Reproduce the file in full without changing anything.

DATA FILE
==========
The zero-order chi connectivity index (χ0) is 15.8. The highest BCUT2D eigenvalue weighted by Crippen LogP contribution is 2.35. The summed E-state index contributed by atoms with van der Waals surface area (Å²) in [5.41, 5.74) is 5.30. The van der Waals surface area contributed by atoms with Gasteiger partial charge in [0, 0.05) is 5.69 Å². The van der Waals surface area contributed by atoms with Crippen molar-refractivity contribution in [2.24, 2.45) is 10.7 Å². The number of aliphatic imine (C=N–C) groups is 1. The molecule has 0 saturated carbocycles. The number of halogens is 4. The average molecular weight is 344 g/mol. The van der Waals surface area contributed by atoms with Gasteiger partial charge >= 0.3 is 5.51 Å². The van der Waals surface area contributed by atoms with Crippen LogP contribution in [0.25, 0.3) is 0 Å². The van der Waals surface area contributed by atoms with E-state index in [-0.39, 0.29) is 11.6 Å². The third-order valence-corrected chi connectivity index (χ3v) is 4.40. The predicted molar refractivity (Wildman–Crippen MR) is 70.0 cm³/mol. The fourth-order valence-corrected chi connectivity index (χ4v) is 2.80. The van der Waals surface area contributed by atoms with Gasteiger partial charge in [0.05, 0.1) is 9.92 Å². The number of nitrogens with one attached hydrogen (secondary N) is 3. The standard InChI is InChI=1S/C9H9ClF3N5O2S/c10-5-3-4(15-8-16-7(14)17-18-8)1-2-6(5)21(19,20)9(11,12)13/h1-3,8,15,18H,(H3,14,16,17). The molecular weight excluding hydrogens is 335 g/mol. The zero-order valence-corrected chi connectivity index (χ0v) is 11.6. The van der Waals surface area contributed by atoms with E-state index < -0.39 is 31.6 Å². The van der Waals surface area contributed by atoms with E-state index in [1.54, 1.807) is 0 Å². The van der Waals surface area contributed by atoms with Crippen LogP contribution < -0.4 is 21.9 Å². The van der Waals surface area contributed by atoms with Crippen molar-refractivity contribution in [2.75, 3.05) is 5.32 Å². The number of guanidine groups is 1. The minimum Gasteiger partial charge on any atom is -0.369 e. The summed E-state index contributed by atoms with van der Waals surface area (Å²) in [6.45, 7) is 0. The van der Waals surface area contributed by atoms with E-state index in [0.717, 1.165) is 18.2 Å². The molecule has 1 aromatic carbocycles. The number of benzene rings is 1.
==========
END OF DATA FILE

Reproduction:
The zero-order chi connectivity index (χ0) is 15.8. The highest BCUT2D eigenvalue weighted by Crippen LogP contribution is 2.35. The summed E-state index contributed by atoms with van der Waals surface area (Å²) in [5.41, 5.74) is 5.30. The van der Waals surface area contributed by atoms with Gasteiger partial charge in [0, 0.05) is 5.69 Å². The van der Waals surface area contributed by atoms with Crippen molar-refractivity contribution in [2.24, 2.45) is 10.7 Å². The number of aliphatic imine (C=N–C) groups is 1. The molecule has 0 saturated carbocycles. The number of halogens is 4. The average molecular weight is 344 g/mol. The van der Waals surface area contributed by atoms with Gasteiger partial charge >= 0.3 is 5.51 Å². The van der Waals surface area contributed by atoms with Crippen LogP contribution in [0.25, 0.3) is 0 Å². The van der Waals surface area contributed by atoms with E-state index in [-0.39, 0.29) is 11.6 Å². The third-order valence-corrected chi connectivity index (χ3v) is 4.40. The predicted molar refractivity (Wildman–Crippen MR) is 70.0 cm³/mol. The fourth-order valence-corrected chi connectivity index (χ4v) is 2.80. The van der Waals surface area contributed by atoms with Gasteiger partial charge in [0.05, 0.1) is 9.92 Å². The number of nitrogens with one attached hydrogen (secondary N) is 3. The standard InChI is InChI=1S/C9H9ClF3N5O2S/c10-5-3-4(15-8-16-7(14)17-18-8)1-2-6(5)21(19,20)9(11,12)13/h1-3,8,15,18H,(H3,14,16,17). The molecular weight excluding hydrogens is 335 g/mol. The zero-order valence-corrected chi connectivity index (χ0v) is 11.6. The van der Waals surface area contributed by atoms with E-state index < -0.39 is 31.6 Å². The van der Waals surface area contributed by atoms with E-state index in [1.54, 1.807) is 0 Å². The van der Waals surface area contributed by atoms with Crippen LogP contribution < -0.4 is 21.9 Å². The van der Waals surface area contributed by atoms with Crippen molar-refractivity contribution in [2.75, 3.05) is 5.32 Å². The number of guanidine groups is 1. The minimum Gasteiger partial charge on any atom is -0.369 e. The summed E-state index contributed by atoms with van der Waals surface area (Å²) in [6.45, 7) is 0. The van der Waals surface area contributed by atoms with E-state index in [0.717, 1.165) is 18.2 Å². The molecule has 1 aromatic carbocycles. The number of benzene rings is 1.